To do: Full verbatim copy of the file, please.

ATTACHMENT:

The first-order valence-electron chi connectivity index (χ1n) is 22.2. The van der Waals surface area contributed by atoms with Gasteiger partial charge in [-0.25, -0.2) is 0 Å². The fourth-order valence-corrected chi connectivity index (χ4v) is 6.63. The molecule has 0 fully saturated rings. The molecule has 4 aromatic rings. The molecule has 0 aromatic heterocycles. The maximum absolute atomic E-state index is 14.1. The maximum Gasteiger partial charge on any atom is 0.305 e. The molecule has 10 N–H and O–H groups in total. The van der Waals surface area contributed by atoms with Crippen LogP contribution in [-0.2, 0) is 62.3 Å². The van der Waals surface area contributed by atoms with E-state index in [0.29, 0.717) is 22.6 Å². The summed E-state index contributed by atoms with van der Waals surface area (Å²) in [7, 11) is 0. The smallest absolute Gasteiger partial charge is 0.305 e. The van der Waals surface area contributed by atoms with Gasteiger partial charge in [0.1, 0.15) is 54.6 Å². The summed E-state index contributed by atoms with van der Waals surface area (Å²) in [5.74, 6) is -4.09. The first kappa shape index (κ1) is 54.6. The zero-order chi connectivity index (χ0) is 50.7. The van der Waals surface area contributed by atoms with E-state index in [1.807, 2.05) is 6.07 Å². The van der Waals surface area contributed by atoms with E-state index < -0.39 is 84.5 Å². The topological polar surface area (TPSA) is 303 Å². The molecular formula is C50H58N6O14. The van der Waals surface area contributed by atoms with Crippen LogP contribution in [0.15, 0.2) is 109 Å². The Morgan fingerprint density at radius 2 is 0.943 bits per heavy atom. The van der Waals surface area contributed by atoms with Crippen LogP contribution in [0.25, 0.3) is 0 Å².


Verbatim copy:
The first-order valence-electron chi connectivity index (χ1n) is 22.2. The van der Waals surface area contributed by atoms with Gasteiger partial charge in [-0.25, -0.2) is 0 Å². The fourth-order valence-corrected chi connectivity index (χ4v) is 6.63. The molecule has 0 fully saturated rings. The molecule has 4 aromatic rings. The molecule has 0 aromatic heterocycles. The maximum absolute atomic E-state index is 14.1. The maximum Gasteiger partial charge on any atom is 0.305 e. The molecule has 10 N–H and O–H groups in total. The van der Waals surface area contributed by atoms with Crippen LogP contribution in [-0.2, 0) is 62.3 Å². The van der Waals surface area contributed by atoms with E-state index in [0.29, 0.717) is 22.6 Å². The summed E-state index contributed by atoms with van der Waals surface area (Å²) in [7, 11) is 0. The smallest absolute Gasteiger partial charge is 0.305 e. The van der Waals surface area contributed by atoms with Gasteiger partial charge in [0.1, 0.15) is 54.6 Å². The summed E-state index contributed by atoms with van der Waals surface area (Å²) in [5.74, 6) is -4.09. The first kappa shape index (κ1) is 54.6. The zero-order chi connectivity index (χ0) is 50.7. The van der Waals surface area contributed by atoms with E-state index in [1.807, 2.05) is 6.07 Å². The van der Waals surface area contributed by atoms with E-state index < -0.39 is 84.5 Å². The topological polar surface area (TPSA) is 303 Å². The molecular formula is C50H58N6O14. The van der Waals surface area contributed by atoms with Crippen LogP contribution in [0.15, 0.2) is 109 Å². The Morgan fingerprint density at radius 2 is 0.943 bits per heavy atom. The van der Waals surface area contributed by atoms with Crippen LogP contribution in [0.25, 0.3) is 0 Å².